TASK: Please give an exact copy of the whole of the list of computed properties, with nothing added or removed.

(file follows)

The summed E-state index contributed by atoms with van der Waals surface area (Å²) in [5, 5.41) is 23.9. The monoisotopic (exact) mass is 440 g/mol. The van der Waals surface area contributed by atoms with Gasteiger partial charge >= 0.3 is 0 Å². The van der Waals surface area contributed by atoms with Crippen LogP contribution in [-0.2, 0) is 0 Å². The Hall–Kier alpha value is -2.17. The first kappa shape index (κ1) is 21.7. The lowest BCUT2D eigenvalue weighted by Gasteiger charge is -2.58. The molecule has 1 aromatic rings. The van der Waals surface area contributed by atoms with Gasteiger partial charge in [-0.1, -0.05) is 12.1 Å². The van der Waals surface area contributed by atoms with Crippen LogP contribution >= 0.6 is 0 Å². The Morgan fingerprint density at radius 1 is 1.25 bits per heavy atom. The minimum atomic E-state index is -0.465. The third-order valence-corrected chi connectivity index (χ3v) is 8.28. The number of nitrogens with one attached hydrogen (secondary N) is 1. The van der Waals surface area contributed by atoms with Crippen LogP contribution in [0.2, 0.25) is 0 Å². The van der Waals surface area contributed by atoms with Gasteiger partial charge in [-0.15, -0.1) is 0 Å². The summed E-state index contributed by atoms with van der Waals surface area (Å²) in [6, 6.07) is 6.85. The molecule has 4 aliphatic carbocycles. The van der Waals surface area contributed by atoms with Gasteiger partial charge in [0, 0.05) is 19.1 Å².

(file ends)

The summed E-state index contributed by atoms with van der Waals surface area (Å²) in [5, 5.41) is 23.9. The monoisotopic (exact) mass is 440 g/mol. The van der Waals surface area contributed by atoms with Gasteiger partial charge >= 0.3 is 0 Å². The van der Waals surface area contributed by atoms with Crippen LogP contribution in [-0.2, 0) is 0 Å². The Hall–Kier alpha value is -2.17. The first kappa shape index (κ1) is 21.7. The lowest BCUT2D eigenvalue weighted by Gasteiger charge is -2.58. The molecule has 1 aromatic rings. The van der Waals surface area contributed by atoms with Gasteiger partial charge in [-0.1, -0.05) is 12.1 Å². The van der Waals surface area contributed by atoms with Crippen LogP contribution >= 0.6 is 0 Å². The Morgan fingerprint density at radius 1 is 1.25 bits per heavy atom. The minimum atomic E-state index is -0.465. The third-order valence-corrected chi connectivity index (χ3v) is 8.28. The number of nitrogens with one attached hydrogen (secondary N) is 1. The van der Waals surface area contributed by atoms with Crippen LogP contribution in [0.2, 0.25) is 0 Å². The van der Waals surface area contributed by atoms with Gasteiger partial charge in [-0.15, -0.1) is 0 Å². The summed E-state index contributed by atoms with van der Waals surface area (Å²) in [6, 6.07) is 6.85. The molecule has 4 aliphatic carbocycles. The van der Waals surface area contributed by atoms with Gasteiger partial charge in [0, 0.05) is 19.1 Å².